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November's Autumn: The Pained Heart by Arthur Hughes

The Pained Heart by Arthur Hughes

The Pained Heart or Sign no More, by Arthur Hughes
The Pre-Raphaelite brotherhood started as a 'rebellion' against conventional art, the rules that had been molded and taught in art schools based off the masters of the Italian Renaissance, in particular Raphael Sanzio, hence the name Pre-Raphael.

Arnolfini Portrait, Jan Van Eyck
They wanted to harken back to the Flemish and Quattrocento or Byzantine styles. It's quite natural that I'm drawn to their art as I really love those styles, especially Dutch art (Van Eyck, Vermeer, Rembrandt).

Although Hughes' are enhanced with a Victorian eye for patterns and a softer look in the subjects, if you compare his painting to that of Van Eyck's famous Arnolfini portrait, you'll notice a few similarities in the styles, and use of symbols, and color.


But what do the symbols mean?

On the left side, if we look out the window a sparrow is perched on the bush outside. 

"The sparrow shown near a window, perched on a ledge, flying in a window, flying outside a window or perched on a branch outside a window, represents the soul of a recently deceased loved one..." Source

The elder lady is wearing mourning clothes but the younger is not. A death does not seem quite the right meaning. How else could we interpret the symbol?

Let's take a look at the subtitle of the painting. You probably recognize it from Shakespeare's Much Ado About Nothing:
Sigh no more, ladies, sigh nor more;
Men were deceivers ever;
One foot in sea and one on shore,
To one thing constant never;
Then sigh not so,
But let them go,
And be you blithe and bonny;
Converting all your sounds of woe
Into. Hey nonny, nonny.

Perhaps its not the death of a loved one but the death of an image she'd built of the man she loves; her heart has been broken or is about to be.

What about the lute? Vermeer uses the instrument in quite a few of his paintings:

Love Letter, by Johannes Vermeer
"The lute is rich not only in repertoire but in symbolism...it could be an emblem of lust or lasciviousness... If the lute's sensuous and delicate tones evoked the pleasures of love, the fleeting nature of its sound, and the physical fragility of the instrument made it a fitting emblem of transience and death..." Source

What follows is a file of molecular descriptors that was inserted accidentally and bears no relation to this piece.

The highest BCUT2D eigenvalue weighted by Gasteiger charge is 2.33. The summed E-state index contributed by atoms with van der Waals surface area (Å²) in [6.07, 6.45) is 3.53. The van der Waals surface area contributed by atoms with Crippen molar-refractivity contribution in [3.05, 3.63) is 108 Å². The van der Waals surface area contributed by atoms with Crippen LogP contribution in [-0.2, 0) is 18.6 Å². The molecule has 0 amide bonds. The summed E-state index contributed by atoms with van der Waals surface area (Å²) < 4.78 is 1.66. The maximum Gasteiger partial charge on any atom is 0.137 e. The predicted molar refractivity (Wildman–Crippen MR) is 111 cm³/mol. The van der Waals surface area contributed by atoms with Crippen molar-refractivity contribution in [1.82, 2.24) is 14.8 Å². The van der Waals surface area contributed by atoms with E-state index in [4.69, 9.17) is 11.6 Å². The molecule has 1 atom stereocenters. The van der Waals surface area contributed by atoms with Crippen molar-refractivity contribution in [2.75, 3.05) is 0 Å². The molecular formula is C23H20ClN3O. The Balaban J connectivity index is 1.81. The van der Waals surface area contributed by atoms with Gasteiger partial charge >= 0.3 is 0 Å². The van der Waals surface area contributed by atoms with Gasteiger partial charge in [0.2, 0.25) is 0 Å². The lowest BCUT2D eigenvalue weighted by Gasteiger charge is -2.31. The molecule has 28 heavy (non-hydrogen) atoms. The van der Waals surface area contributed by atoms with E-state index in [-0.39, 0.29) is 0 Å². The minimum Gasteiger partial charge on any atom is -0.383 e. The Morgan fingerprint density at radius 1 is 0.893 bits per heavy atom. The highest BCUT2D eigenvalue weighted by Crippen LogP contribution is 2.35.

Again we have the ideas of passion and death. It's on the floor rather than being played, as though cast away in her reverie.

To the right of the painting, hanging on the loom is a shell. Similar to the one used by  Botticelli in his Birth of Venus. Shells often represent sensuality, fertility, and wealth.

You'll also notice the pink rose petals on the floor. Do you see the light pink roses flying about to the left of Botticelli's painting? Venus, in Roman mythology was the goddess of love.

The Birth of Venus, by Sandro Botticelli
Victorians used flowers convey meaning both in art and literature. A pink rose means 'grace' and do you see the bluebells embroidered in the curtain? They symbolize humility.

What secrets do you see? What do you think her story is? Has she just discovered the truth about her love? or does it loom before her as the  concerned and kind-looking elderly lady does?

2 comments:

Cassandra said...

Katherine, once again am I amazed to see how much you are able to discover in paint on a canvas! Although I love arts I would never be able to look at a painting so scientifically: to me this was just the picture of a beautiful, unhappy girl and since I, unlike you, had no key to unlock the secret and decipher all the hidden symbols I simply decided on a story that seemed fitting to me.

To me the young woman is intelligent and strong, she is curious and wants to see the world, but she is drowning in her environment's expectations. Everyone knows the course the life of a wealthy young lady is supposed to be, and there are certainly no adventures involved.
So, I always thought she was dreaming of freedom and the elder lady came to tell her that a rich, boring noble man had come and asked to be engaged to her, thus destroying all her hopes of an independent, happy future.

But of course all of this was before you crushed my carefully woven story with pure logic ;)
Anyway, perhaps it's a combination of our two ideas (no, I won't give my freedom idea up!)?

She fell in love with a man who pretended to understand her, to offer her the future she had always dreamt of: an exciting life. What if he had promised to ask the girl's father for her hand in marriage this morning, and she had been looking out of the window all day, awaiting his arrival, but he didn't come, he only sent a letter to say that he did not want to see her again.
The young lady already foresees that he has left her and now the elder lady turns up to tell her about the message in the letter.

Quite dramatic, isn't it? But I can't stop creating stories when I see such beautiful paintings, stories like the paintings themselves: beautiful but sad.

Katherine said...

@Cassandra Thank you. I took an Art History class in high school and research the symbols I don't know of online.

I love your story. The nice thing about Art is you can interpret it many different ways, just like Literature. People see different things.

You can do the same with interpreting the symbols and background information. It's always debatable, for example, you could turn it around to support your story! :)

The symbols of death could be the death of her freedom. The lute on the floor could be she must lay down her wishes in love and follow convention. The shell hung up on the loom could be giving up or putting aside her passions.